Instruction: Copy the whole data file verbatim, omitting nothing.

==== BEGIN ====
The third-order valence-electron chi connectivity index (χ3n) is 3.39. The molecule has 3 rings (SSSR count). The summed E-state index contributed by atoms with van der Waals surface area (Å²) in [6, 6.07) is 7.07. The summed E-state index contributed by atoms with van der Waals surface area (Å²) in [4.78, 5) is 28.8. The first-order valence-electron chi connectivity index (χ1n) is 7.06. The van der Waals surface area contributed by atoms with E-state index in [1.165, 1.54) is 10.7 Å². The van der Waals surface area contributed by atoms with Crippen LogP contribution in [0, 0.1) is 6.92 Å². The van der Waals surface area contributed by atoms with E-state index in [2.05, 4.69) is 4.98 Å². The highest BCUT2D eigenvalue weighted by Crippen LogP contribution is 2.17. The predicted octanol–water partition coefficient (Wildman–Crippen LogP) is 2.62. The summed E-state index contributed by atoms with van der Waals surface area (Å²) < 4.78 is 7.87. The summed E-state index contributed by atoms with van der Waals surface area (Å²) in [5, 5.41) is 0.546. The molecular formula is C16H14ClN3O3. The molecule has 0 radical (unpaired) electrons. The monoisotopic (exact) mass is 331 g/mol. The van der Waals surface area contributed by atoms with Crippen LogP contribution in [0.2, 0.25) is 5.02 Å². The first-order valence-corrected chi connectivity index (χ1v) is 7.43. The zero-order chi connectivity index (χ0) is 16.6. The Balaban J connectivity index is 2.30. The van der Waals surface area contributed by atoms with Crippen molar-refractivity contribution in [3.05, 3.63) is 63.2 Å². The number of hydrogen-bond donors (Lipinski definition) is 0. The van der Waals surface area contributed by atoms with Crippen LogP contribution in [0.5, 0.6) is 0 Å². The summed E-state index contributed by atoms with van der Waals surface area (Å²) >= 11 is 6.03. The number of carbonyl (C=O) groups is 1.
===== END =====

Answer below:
The third-order valence-electron chi connectivity index (χ3n) is 3.39. The molecule has 3 rings (SSSR count). The summed E-state index contributed by atoms with van der Waals surface area (Å²) in [6, 6.07) is 7.07. The summed E-state index contributed by atoms with van der Waals surface area (Å²) in [4.78, 5) is 28.8. The first-order valence-electron chi connectivity index (χ1n) is 7.06. The van der Waals surface area contributed by atoms with E-state index in [1.165, 1.54) is 10.7 Å². The van der Waals surface area contributed by atoms with Crippen LogP contribution in [0, 0.1) is 6.92 Å². The van der Waals surface area contributed by atoms with E-state index in [2.05, 4.69) is 4.98 Å². The highest BCUT2D eigenvalue weighted by Crippen LogP contribution is 2.17. The predicted octanol–water partition coefficient (Wildman–Crippen LogP) is 2.62. The summed E-state index contributed by atoms with van der Waals surface area (Å²) < 4.78 is 7.87. The summed E-state index contributed by atoms with van der Waals surface area (Å²) in [5, 5.41) is 0.546. The molecular formula is C16H14ClN3O3. The molecule has 0 radical (unpaired) electrons. The monoisotopic (exact) mass is 331 g/mol. The van der Waals surface area contributed by atoms with Crippen LogP contribution in [0.2, 0.25) is 5.02 Å². The first-order valence-corrected chi connectivity index (χ1v) is 7.43. The zero-order chi connectivity index (χ0) is 16.6. The Balaban J connectivity index is 2.30. The van der Waals surface area contributed by atoms with Crippen molar-refractivity contribution in [3.05, 3.63) is 63.2 Å². The number of hydrogen-bond donors (Lipinski definition) is 0. The van der Waals surface area contributed by atoms with Crippen LogP contribution in [0.5, 0.6) is 0 Å². The summed E-state index contributed by atoms with van der Waals surface area (Å²) >= 11 is 6.03. The number of carbonyl (C=O) groups is 1.